Lieber sees the three most important issues in Albany as “saving our waterfront for a park,” “preventing massive development of malls in our city,” and “stopping any kind of casino gambling at all.” He said that the Magna Entertainment Corporation—which is proposing a 3,000 slot machine casino and shopping complex along the Albany waterfront—“is a company that has shown itself to be very unfriendly to Albany as a whole. On the one hand they say let’s get together and talk about how to have a really nice mall—that’s what the citizens want—but on the other hand they’re sponsoring Proposition 68, which would take all local control away from us if it passes. What I see is a corporation that is not talking to us in good faith.” Lieber said that in waterfront development, “I’m supporting the Sierra Plan that calls for about 15 percent development and 85 percent open space. The details of the exact type of development can be worked out, but we can’t work out those details if we give the land away.”
Okawachi has served on Albany City Council for one term, and is the only incumbent in the race. A lifelong Albany resident, she is a business owner of 27 years, has served on the city’s Parks and Recreation and Waterfront Committee, was a founding member of the Albany Education Foundation, and says that she is “active in support for the schools. I do a lot of other things with the city other than sit on City Council.” Okawachi said that she has “probably a couple of hundred endorsements from my Albany constituents. Those are the endorsements that I think are important, as far as I’m concerned.” She also lists endorsements by Assemblymember Loni Hancock, the Albany Peace Officers Association, and the National Organization for Women.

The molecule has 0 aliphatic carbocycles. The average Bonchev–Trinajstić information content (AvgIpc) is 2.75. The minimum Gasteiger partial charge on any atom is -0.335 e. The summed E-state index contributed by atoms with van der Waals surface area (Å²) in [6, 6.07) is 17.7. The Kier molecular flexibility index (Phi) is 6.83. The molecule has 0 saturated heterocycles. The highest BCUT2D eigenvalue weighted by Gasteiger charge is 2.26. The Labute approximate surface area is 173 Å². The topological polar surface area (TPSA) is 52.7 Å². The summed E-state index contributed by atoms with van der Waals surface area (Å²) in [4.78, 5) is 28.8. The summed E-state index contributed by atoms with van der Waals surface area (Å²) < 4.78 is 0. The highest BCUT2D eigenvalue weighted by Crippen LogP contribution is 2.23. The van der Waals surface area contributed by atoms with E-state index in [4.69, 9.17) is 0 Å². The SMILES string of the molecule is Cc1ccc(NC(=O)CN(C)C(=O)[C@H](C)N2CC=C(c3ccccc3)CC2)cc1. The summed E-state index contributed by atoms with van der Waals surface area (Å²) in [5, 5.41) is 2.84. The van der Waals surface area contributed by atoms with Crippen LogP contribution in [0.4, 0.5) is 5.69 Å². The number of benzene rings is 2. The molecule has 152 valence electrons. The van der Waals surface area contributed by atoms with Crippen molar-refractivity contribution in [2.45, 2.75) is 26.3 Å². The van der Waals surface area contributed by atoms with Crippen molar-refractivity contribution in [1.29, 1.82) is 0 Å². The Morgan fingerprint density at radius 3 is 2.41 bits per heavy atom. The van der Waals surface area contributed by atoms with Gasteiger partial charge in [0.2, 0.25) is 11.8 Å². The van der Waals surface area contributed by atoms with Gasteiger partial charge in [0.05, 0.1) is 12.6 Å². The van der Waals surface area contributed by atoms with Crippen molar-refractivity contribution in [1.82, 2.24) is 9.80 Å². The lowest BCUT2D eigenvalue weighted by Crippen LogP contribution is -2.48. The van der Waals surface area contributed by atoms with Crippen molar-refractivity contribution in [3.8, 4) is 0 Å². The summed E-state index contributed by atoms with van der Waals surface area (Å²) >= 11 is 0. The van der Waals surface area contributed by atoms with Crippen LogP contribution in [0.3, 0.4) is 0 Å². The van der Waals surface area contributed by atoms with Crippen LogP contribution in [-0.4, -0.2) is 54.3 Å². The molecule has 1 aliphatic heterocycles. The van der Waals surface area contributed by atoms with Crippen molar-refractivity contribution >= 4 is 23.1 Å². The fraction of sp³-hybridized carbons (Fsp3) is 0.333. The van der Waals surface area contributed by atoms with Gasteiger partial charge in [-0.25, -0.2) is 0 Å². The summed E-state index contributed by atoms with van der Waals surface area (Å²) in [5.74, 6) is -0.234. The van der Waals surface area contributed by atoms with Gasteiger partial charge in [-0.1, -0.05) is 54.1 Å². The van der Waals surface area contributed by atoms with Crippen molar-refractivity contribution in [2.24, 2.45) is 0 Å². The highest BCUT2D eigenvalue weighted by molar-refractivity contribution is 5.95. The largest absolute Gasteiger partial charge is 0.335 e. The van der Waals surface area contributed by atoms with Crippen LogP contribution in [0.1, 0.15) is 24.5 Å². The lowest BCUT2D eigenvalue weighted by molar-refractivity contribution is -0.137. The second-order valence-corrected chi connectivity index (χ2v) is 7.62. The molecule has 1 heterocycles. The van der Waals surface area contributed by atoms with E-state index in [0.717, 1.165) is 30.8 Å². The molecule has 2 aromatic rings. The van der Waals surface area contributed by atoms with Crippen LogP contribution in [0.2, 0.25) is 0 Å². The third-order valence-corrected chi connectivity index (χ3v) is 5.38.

“It seems that the waterfront is a big issue. Magna is going to be coming out with their plan for development. We haven’t seen that plan yet, but I would guess that it’s going to be a pretty big plan. I’m certainly not for a big plan. I am for some small development in the waterfront area that would bring some more revenue into the city. There are also some other development plans for the area, including one by the Sierra Club. We are going to have hearings on this issue, as we did before, and so the public will be able to look at all the plans and decide what they want.”
Okawachi also said that improvements to the police and fire department were “also a big issue. It’s a matter of safety.”
Parker is a marketing manager with IBM, and worked for 20 years as a city planner. He lists the Sierra Club, the Alameda County Democratic Party, and the League of Conservation Voters as his key endorsements.
In his campaign literature, Parker lists three top priorities: “We need to stop [the] Golden Gate Fields plan for large scale development; I oppose Prop 68 and the proposed casino for Golden Gate Fields; and I support the Citizens for the Eastshore Park/Sierra Club Plan for more open space on the waterfront.”
Riffer recently retired as a financial manager and a Certified Public Accountant. He served on the Albany School Board from 1989 through 1996. “I deliberately did not ask for support from anyone who is outside of Albany,” he said. “Organizationally, I only have one endorsement: the Albany Peace Officers Association” He also lists endorsements by Mayor John Ely and Councilmembers Allan Maris and Peggy Thomsen, as well as School Board President David Farrell.
“Maintaining city services in the face of the budget situation,” is the city’s top issue, Riffer said. “Albany’s always short of resources. Health benefits for employees go up double digits. Retirement costs are escalating. About two-thirds of the city’s general fund is wages and benefits. So the ability for a small city to attract and retain staff and pay them fairly, those kinds of budget decisions would be one of the issues.”
Riffer also said that you “can’t seem to get anyone to talk about anything but the waterfront and Golden Gate Fields. We need to look at all the proposals and work with them. All of [the proposals] fall short, in my opinion. We’ll need to work with those proposals, and with the developer, and property owner and the environmental groups.”